Monthly Archives: September 2010

Simmins? (or, “The Southern Urban Forager, Part the Fourth”)

Recently I took Caleb on one of our long rambling walks to a small pond where he likes to splash around. When we reached the pond, Caleb trotted up to say hi to a woman who was sitting on her cooler next to the water with a spinning rod and a plastic container full of night crawlers. Immediately he was distracted by a little pile of fried pork rinds she had spilled on the ground next to the night crawlers, and delighted (he is a Southern Urban Forager, too), he helped himself.

In the middle of my apology for my dog’s doggielike behavior, the fisherwoman interrupted me:


“Uh . . . I’m sorry?”

“Are those simmins?” She pointed to the plastic grocery sack I had in my hand, full of soft, bulging, oozing golden fruit.

Oh! Yes, they are!” I replied, suddenly understanding that she meant my persimmons.

I offered her some and she reached into my sack and took a handful. I warned her to brush them off before eating them because I had picked them up off the ground underneath a tree that was dropping them like crazy, but she just gave each one a quick blow and popped them into her mouth, spitting the seeds onto the ground. She smiled at me.  “We used to eat simmins when I was a little girl.”

I used to eat persimmons when I was a little girl, too. There was a tree across the road from our house, right next to where the school bus let us off. Before walking home in the fall, I’d go over and give the tree a good shake, then gather up what fell and cram them into my mouth. You had to be careful, though. An unripe persimmon will turn your mouth wrongside out.

Eating a ripe one, though, is like eating the flesh of the autumn sun — dense and spicy-sweet, almost warm. The persimmons that grow wild around here are nothing like the Japanese ones you see at markets. They are soft and easily mooshed — too soft for commercial transport. But that’s what makes them so delicious.

On this day I gathered up about a quart and a half from a tree we came across during our walk to the pond. I probably got as many stuck to my shoes as I got into my sack — the ground was layered with rotting ones, and my feet slid around as I gathered. It’s a good year for persimmons. The old wisdom is that a persimmon isn’t ripe until it has been frostbit. But that isn’t true — we haven’t had temperatures below 55 yet and I found plenty of ripe fruit.

I wished the fisherwoman good luck, and Caleb and I set out for home with our bounty. Then I made a run of persimmon-orange jam. I rinsed the earth off the fruit and ran it through a food mill. Even then, the milled flesh was the consistency of cake batter.

In a pot I combined it with sugar and orange juice and added a dash of nutmeg. I cooked the whole mess down until it was so sturdy it practically stood up in the pot. Then I filled five jars and processed them in a hot water bath for about 20 minutes.

Won’t this be a delicious layer in some kind of tart?

**Important note if you try this yourself: Alone, persimmons are not acidic enough to prevent botulism. The orange juice should give the butter enough acidity to make it safe to can without refrigeration, but just to be extra-safe I decided to make this a “freezer jam,” which means the sealed jars will stay in the freezer until opened, then they will live in the fridge until the stuff is gone — which probably won’t take long!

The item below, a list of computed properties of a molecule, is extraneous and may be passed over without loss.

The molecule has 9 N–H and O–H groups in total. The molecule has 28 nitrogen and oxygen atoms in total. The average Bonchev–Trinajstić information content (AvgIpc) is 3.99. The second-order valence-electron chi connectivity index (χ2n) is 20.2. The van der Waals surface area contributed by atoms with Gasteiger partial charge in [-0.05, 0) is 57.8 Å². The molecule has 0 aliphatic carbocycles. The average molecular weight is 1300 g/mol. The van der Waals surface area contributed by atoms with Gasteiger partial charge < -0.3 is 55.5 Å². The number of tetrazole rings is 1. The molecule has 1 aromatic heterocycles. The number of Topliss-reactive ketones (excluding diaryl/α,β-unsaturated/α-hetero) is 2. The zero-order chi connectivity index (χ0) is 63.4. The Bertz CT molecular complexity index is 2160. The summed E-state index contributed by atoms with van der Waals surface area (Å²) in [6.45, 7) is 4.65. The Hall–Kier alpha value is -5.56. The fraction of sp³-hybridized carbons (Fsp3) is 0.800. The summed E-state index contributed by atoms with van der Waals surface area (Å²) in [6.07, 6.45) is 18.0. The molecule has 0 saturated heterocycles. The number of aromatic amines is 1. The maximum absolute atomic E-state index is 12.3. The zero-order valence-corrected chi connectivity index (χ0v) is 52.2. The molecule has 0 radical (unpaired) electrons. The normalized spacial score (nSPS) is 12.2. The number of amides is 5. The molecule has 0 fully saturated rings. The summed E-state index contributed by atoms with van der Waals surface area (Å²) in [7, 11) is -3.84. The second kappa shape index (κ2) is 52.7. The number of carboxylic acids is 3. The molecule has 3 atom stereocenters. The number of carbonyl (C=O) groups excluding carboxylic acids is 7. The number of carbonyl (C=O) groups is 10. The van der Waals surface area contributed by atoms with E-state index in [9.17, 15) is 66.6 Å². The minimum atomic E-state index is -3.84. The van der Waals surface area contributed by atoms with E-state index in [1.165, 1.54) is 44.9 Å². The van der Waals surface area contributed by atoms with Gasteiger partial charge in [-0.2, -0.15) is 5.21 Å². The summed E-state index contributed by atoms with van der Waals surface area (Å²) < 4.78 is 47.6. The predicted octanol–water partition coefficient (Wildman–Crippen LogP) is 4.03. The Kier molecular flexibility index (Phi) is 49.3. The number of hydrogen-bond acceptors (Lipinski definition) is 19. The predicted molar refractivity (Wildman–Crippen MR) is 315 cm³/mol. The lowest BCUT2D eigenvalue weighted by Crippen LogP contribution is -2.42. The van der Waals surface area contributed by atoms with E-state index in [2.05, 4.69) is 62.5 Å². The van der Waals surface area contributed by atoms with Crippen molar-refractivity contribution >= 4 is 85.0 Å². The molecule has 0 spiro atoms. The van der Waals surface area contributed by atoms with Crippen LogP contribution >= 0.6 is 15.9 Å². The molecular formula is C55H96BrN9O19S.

Leave a comment

Filed under Foraging, Putting Up

God in the Rot

Esther Graff-Radford with her daughter, Sophia

By Guest Contributor Esther Graff-Radford

Y’all meet my fellow Southern Urban Homesteader, Esther Graff-Radford. Esther and I connected through a mutual friend who thought we ought to know each other. Her instincts were right on. Esther lives in Atlanta’s Ashford Park neighborhood with, she says, her ever-patient husband, Daniel,  two children, Sophia and Ethan, one dog, one renegade tortoise, and eight chickens.  Her many passions include hatching chicken eggs, jellymaking, reading pop economics, and gardening. Esther educates families and children about sustainable urban farming and serves as pro bono legal counsel for the Chamblee Farmers Market.

Recently Esther and I met up at a little tea shop called Zen Tea in Chamblee, Georgia (I swear your heart rate will go down just walking into this place!), where my pal and neighbor Tom Godfrey was playing with his jazz trio one Saturday night. We were chatting about our respective urban homestead endeavors and stuff on our minds, and ever the editor, I invited to Esther put her thoughts to the page for a guest post for this blog. Read on, then help me persuade her to be a regular contributor.

A volunteer melon in Esther's compost

One recent morning, I grabbed a paper bag full of eggshells and coffee grinds off the kitchen counter and headed to the compost bin.  Cursing the folly that had prompted me to dump moist scraps into a paper bag, I tried not to strew trash all the way down the path to the bin.  My slimy burden was poised in midair, ready to become the latest addition to the rotting heap, when I suddenly encountered God.

I shouldn’t have been surprised; I often meet Her in my garden. But this time, like every time, I was filled with quiet wonder as I knelt before Her latest manifestation: a healthy squash seedling sprouting voluntarily out of the compost.  Suddenly, the whole pile with its rolypoly bugs and earthy smell shone beautiful.